Flip Flops

The circuit shown below is a particular type of sequential circuit, known as a flip flop. The term “flip flop” refers to the property of these circuits such that they can flip between the binary states 0 and 1. This is done by setting the inputs appropriately. The input labelled S is used to Set the output Q to 1, where as the input labelled R is used to set the output Q to 0. These circuits will remain in the state 0 or 1 until the inputs are changed to the opposite settings. Hence these circuits are widely used as memory devices as they can store information indefinitely and they can be Set and Reset by the system. Note that in the following animation the input R=1, S= 1 is not allowed as it can cause the circuit to enter an invalid state

The clock signal is commonly added to logic circuits by way of an AND gate. We know from Boolean algebra that 0·X=0 and 1·X=X. Hence if the clock is 0, then the output of the AND gate is always 0; if the clock if 1 then the output of the AND gate is whatever X is. The invalid input can be avoided by modifying this circuit as follows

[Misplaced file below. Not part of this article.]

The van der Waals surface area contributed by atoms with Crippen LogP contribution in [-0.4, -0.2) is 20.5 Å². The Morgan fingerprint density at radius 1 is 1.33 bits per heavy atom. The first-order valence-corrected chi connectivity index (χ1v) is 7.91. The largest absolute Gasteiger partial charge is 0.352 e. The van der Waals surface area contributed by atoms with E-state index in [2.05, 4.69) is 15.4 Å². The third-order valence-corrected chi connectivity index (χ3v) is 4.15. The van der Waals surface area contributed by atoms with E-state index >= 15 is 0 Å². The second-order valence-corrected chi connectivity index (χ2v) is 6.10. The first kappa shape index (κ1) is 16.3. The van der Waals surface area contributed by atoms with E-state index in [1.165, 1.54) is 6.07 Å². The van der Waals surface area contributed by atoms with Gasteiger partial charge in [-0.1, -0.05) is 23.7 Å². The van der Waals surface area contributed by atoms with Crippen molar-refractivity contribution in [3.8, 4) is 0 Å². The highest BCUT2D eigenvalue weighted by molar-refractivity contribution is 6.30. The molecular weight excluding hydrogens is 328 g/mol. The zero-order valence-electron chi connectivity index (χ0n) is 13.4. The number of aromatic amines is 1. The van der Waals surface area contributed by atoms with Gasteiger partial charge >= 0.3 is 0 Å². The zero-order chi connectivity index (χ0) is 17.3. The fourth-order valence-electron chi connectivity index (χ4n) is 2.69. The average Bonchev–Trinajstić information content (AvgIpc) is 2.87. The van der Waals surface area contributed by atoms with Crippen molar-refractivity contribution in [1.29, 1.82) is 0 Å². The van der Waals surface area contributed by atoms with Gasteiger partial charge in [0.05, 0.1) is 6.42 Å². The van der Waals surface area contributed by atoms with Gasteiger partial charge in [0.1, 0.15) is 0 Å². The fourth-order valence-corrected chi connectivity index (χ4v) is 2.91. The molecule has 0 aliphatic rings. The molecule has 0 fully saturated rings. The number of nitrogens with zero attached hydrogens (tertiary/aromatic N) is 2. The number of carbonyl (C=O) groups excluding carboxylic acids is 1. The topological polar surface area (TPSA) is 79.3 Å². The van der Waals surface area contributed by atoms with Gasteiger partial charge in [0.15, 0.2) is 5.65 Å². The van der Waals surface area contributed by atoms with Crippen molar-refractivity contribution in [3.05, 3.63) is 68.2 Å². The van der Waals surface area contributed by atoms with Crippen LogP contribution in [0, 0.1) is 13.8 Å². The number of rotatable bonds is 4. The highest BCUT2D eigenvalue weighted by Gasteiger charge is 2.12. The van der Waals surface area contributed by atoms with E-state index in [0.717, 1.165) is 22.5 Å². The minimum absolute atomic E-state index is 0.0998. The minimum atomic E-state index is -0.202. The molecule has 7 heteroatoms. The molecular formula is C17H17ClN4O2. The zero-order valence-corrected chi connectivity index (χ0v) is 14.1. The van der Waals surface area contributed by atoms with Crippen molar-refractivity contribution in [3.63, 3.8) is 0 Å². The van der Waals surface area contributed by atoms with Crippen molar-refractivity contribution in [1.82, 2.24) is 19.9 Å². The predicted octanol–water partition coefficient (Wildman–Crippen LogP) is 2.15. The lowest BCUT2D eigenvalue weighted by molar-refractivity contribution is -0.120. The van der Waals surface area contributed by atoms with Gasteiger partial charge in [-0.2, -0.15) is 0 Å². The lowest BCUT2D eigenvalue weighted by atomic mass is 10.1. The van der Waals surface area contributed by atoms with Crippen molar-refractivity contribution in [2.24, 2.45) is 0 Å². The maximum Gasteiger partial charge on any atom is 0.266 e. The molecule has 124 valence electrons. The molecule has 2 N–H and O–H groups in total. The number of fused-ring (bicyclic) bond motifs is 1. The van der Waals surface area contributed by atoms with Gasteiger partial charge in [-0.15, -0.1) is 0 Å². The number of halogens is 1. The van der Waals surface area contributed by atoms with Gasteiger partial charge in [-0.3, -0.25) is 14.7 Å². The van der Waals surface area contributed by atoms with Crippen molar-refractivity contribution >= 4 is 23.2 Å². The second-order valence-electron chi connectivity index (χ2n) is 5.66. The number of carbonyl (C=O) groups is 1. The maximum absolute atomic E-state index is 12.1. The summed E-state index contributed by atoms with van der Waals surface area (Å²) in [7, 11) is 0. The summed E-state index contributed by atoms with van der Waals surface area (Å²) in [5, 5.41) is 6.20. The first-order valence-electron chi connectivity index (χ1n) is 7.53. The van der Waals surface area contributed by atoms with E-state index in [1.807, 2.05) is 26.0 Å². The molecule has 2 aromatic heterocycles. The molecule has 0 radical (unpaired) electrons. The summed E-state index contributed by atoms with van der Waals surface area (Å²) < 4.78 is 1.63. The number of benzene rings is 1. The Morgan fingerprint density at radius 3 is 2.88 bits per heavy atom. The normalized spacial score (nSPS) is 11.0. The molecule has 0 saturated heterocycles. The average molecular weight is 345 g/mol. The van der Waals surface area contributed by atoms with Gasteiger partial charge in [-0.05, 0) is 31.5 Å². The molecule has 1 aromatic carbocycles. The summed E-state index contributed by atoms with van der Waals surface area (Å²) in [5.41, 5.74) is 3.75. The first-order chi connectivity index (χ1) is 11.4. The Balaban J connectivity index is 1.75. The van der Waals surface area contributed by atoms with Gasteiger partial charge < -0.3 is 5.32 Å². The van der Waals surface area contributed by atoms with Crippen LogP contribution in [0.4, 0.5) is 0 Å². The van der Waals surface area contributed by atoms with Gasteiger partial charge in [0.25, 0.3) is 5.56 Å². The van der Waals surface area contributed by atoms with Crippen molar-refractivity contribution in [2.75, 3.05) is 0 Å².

However the unstable state can be accounted for by redesigning the flip flop so that the behaviour of the circuit is defined for the unstable inputs. This is known as a JK flip flop. The initials J and K are from the German words for Set and Clear. The JK flip flop can be constructed as follows:

In the last circuit we saw that the output may change when the clock is set to 1. However, the clock must be set to 1 for a minimum amount of time in order for the information to flow through the circuit. If the clock is not on for the minimum amount of time then the input will not propagate through the circuit. Moreover, if the clock is left on for too long a time then the output may change too often. The timing of this clock signal can be extremely difficult to control, when one considers that the clock signal may be 1 Giga Hertz, which means that one pulse lasts for only 1 billionth of a second!

This timing problem can be overcome if we make the flip flop sensitive to the pulse transition, rather than the pulse length. Such a circuit is known as a pulse triggered flip flop. One example of a pulse triggered flip flop is the Master-Slave flip flop. This can be formed by connecting two JK flip flops in the following fashion. Drag the red slider in the clock in the following animation to increase/decrease the clock rate:

from: http://www.pwalsh.net/cs/flipflops.htm